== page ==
3 The vector model For most kinds of spectroscop it is sufficient to think about energ levels and selection rules; this is not true for NMR. For eample, using this energ level approach we cannot even describe
More informationINVESTIGATIONS AND FUNCTIONS 1.1.1 1.1.4. Example 1
Chapter 1 INVESTIGATIONS AND FUNCTIONS 1.1.1 1.1.4 This opening section introduces the students to man of the big ideas of Algebra 2, as well as different was of thinking and various problem solving strategies.
More informationMath, Trigonometry and Vectors. Geometry. Trig Definitions. sin(θ) = opp hyp. cos(θ) = adj hyp. tan(θ) = opp adj. Here's a familiar image.
Math, Trigonometr and Vectors Geometr Trig Definitions Here's a familiar image. To make predictive models of the phsical world, we'll need to make visualizations, which we can then turn into analtical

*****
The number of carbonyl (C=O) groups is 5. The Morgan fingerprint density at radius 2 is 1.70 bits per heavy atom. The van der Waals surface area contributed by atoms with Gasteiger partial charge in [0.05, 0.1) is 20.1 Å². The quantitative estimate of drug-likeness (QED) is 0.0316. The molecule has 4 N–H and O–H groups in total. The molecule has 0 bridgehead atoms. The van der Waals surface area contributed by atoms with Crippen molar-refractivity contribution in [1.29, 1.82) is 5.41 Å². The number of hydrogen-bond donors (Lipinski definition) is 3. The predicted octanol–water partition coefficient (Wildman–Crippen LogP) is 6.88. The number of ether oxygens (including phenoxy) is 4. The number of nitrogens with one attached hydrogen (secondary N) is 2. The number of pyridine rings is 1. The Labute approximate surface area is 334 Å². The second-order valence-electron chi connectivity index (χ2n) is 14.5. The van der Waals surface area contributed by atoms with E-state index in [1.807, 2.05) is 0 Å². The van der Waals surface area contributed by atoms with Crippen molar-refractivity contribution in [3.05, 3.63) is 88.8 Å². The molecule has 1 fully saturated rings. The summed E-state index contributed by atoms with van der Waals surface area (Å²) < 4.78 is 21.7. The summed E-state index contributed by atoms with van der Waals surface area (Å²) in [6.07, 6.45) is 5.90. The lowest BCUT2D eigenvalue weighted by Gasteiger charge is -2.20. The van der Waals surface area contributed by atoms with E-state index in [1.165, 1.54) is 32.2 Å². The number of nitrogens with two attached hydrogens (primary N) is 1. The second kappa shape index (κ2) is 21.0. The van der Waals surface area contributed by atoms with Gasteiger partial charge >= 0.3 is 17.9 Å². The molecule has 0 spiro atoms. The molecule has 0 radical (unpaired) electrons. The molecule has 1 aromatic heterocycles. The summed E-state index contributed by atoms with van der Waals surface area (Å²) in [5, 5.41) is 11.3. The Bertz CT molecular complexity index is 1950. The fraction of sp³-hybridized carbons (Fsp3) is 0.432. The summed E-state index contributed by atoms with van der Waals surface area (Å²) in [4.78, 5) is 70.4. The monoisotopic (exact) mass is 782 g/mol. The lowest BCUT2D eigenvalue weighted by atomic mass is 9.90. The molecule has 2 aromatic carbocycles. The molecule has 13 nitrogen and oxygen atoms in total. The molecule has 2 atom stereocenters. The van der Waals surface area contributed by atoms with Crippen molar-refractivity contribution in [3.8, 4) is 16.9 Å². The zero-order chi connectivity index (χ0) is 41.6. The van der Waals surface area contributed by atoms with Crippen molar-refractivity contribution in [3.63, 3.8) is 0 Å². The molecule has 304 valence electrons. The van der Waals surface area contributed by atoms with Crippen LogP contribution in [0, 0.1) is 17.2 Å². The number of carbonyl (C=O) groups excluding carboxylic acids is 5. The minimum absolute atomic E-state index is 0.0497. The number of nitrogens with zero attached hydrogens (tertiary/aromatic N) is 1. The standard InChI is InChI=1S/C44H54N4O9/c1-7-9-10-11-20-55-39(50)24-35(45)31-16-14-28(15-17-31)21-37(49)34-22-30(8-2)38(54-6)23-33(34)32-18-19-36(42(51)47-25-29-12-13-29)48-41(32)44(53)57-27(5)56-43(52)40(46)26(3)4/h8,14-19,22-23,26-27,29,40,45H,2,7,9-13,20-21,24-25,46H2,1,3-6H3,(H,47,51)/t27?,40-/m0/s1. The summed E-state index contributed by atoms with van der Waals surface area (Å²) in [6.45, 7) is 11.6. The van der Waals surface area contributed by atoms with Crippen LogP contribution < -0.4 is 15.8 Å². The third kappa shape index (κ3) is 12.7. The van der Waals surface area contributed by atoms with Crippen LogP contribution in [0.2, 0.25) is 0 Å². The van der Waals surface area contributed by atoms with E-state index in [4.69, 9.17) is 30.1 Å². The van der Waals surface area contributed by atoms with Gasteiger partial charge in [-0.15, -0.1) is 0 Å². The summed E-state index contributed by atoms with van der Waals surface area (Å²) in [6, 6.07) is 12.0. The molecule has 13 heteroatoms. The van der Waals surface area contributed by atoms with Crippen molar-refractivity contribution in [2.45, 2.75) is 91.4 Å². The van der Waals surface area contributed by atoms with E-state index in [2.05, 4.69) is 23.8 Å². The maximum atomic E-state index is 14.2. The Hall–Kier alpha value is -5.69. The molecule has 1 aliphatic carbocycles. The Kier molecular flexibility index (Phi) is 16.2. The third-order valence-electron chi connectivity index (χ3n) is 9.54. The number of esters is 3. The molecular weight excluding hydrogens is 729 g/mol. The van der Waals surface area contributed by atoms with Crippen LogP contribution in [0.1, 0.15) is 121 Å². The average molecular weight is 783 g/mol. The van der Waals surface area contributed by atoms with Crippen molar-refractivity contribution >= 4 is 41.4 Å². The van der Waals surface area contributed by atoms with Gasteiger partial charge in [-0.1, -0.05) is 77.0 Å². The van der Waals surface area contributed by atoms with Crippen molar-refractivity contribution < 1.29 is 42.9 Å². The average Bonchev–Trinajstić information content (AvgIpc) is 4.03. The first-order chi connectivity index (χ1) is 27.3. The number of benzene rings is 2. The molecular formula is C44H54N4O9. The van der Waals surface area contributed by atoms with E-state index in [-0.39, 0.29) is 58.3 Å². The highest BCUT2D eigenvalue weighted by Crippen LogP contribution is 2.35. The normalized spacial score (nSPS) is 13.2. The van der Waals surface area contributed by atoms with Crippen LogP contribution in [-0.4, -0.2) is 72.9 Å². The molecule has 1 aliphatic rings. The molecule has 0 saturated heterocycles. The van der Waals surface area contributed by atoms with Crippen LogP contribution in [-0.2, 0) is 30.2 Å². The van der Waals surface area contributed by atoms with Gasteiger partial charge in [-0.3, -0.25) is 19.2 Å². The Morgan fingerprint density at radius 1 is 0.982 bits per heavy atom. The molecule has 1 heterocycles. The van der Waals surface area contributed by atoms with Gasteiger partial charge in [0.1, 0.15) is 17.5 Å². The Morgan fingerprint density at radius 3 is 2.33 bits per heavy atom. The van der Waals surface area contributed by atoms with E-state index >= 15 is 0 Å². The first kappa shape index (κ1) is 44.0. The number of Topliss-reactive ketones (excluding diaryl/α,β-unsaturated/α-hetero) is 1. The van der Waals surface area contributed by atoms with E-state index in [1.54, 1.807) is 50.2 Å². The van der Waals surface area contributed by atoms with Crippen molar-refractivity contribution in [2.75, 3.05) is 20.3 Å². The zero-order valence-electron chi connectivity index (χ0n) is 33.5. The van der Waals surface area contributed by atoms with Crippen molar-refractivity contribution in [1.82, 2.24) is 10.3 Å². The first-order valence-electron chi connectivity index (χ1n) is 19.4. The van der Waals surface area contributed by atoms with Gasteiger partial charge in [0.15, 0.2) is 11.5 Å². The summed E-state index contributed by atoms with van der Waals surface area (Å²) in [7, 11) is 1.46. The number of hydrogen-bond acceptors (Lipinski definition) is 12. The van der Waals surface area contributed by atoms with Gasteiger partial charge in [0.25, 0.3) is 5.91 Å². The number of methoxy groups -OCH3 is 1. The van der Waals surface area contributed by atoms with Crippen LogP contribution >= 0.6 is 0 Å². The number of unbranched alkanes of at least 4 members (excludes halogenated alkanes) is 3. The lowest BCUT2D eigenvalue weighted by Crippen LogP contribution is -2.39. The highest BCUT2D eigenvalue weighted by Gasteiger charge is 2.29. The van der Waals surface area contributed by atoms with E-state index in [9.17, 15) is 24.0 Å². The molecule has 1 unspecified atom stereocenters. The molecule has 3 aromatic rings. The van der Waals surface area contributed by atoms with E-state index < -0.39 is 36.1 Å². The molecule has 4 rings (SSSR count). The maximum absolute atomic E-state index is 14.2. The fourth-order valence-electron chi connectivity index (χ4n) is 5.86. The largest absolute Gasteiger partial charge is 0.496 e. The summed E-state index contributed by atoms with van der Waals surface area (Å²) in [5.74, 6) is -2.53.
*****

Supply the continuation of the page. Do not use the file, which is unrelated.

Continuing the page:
More informationsin(θ) = opp hyp cos(θ) = adj hyp tan(θ) = opp adj
Math, Trigonometr and Vectors Geometr 33º What is the angle equal to? a) α = 7 b) α = 57 c) α = 33 d) α = 90 e) α cannot be determined α Trig Definitions Here's a familiar image. To make predictive models
More informationSECTION 74 Algebraic Vectors
74 lgebraic Vectors 531 SECTIN 74 lgebraic Vectors From Geometric Vectors to lgebraic Vectors Vector ddition and Scalar Multiplication Unit Vectors lgebraic Properties Static Equilibrium Geometric vectors
More informationCOMPONENTS OF VECTORS
COMPONENTS OF VECTORS To describe motion in two dimensions we need a coordinate sstem with two perpendicular aes, and. In such a coordinate sstem, an vector A can be uniquel decomposed into a sum of two